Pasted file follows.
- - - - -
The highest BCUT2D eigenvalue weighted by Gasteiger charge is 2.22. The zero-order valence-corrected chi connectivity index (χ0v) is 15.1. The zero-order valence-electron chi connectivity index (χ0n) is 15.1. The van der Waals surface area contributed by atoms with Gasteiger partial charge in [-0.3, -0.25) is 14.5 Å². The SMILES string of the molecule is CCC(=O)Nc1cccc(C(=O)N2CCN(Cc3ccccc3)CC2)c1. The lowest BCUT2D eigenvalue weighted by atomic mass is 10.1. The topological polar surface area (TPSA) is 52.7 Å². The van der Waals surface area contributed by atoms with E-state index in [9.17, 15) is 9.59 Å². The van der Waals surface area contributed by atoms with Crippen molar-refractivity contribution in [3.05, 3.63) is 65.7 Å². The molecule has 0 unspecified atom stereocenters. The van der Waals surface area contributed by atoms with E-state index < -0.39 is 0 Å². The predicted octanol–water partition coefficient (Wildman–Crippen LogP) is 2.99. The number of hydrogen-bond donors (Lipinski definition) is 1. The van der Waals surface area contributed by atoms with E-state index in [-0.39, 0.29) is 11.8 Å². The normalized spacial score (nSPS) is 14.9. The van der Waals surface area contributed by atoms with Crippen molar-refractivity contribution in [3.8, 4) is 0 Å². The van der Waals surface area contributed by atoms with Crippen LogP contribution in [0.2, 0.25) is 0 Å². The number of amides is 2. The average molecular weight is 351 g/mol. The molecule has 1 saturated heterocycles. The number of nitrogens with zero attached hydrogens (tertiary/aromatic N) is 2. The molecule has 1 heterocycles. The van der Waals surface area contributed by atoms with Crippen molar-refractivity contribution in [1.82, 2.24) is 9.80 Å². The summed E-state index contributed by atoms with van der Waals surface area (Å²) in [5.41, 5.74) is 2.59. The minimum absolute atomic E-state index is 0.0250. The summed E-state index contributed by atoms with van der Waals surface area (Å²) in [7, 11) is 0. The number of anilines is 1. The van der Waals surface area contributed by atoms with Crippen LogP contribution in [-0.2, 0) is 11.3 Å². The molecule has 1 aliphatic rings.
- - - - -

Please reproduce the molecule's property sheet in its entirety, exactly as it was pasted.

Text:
The highest BCUT2D eigenvalue weighted by Gasteiger charge is 2.22. The zero-order valence-corrected chi connectivity index (χ0v) is 15.1. The zero-order valence-electron chi connectivity index (χ0n) is 15.1. The van der Waals surface area contributed by atoms with Gasteiger partial charge in [-0.3, -0.25) is 14.5 Å². The SMILES string of the molecule is CCC(=O)Nc1cccc(C(=O)N2CCN(Cc3ccccc3)CC2)c1. The lowest BCUT2D eigenvalue weighted by atomic mass is 10.1. The topological polar surface area (TPSA) is 52.7 Å². The van der Waals surface area contributed by atoms with E-state index in [9.17, 15) is 9.59 Å². The van der Waals surface area contributed by atoms with Crippen molar-refractivity contribution in [3.05, 3.63) is 65.7 Å². The molecule has 0 unspecified atom stereocenters. The van der Waals surface area contributed by atoms with E-state index < -0.39 is 0 Å². The predicted octanol–water partition coefficient (Wildman–Crippen LogP) is 2.99. The number of hydrogen-bond donors (Lipinski definition) is 1. The van der Waals surface area contributed by atoms with E-state index in [-0.39, 0.29) is 11.8 Å². The normalized spacial score (nSPS) is 14.9. The van der Waals surface area contributed by atoms with Crippen molar-refractivity contribution in [3.8, 4) is 0 Å². The van der Waals surface area contributed by atoms with Crippen LogP contribution in [0.2, 0.25) is 0 Å². The number of amides is 2. The average molecular weight is 351 g/mol. The molecule has 1 saturated heterocycles. The number of nitrogens with zero attached hydrogens (tertiary/aromatic N) is 2. The molecule has 1 heterocycles. The van der Waals surface area contributed by atoms with Crippen molar-refractivity contribution in [1.82, 2.24) is 9.80 Å². The summed E-state index contributed by atoms with van der Waals surface area (Å²) in [5.41, 5.74) is 2.59. The minimum absolute atomic E-state index is 0.0250. The summed E-state index contributed by atoms with van der Waals surface area (Å²) in [7, 11) is 0. The number of anilines is 1. The van der Waals surface area contributed by atoms with Crippen LogP contribution in [-0.2, 0) is 11.3 Å². The molecule has 1 aliphatic rings.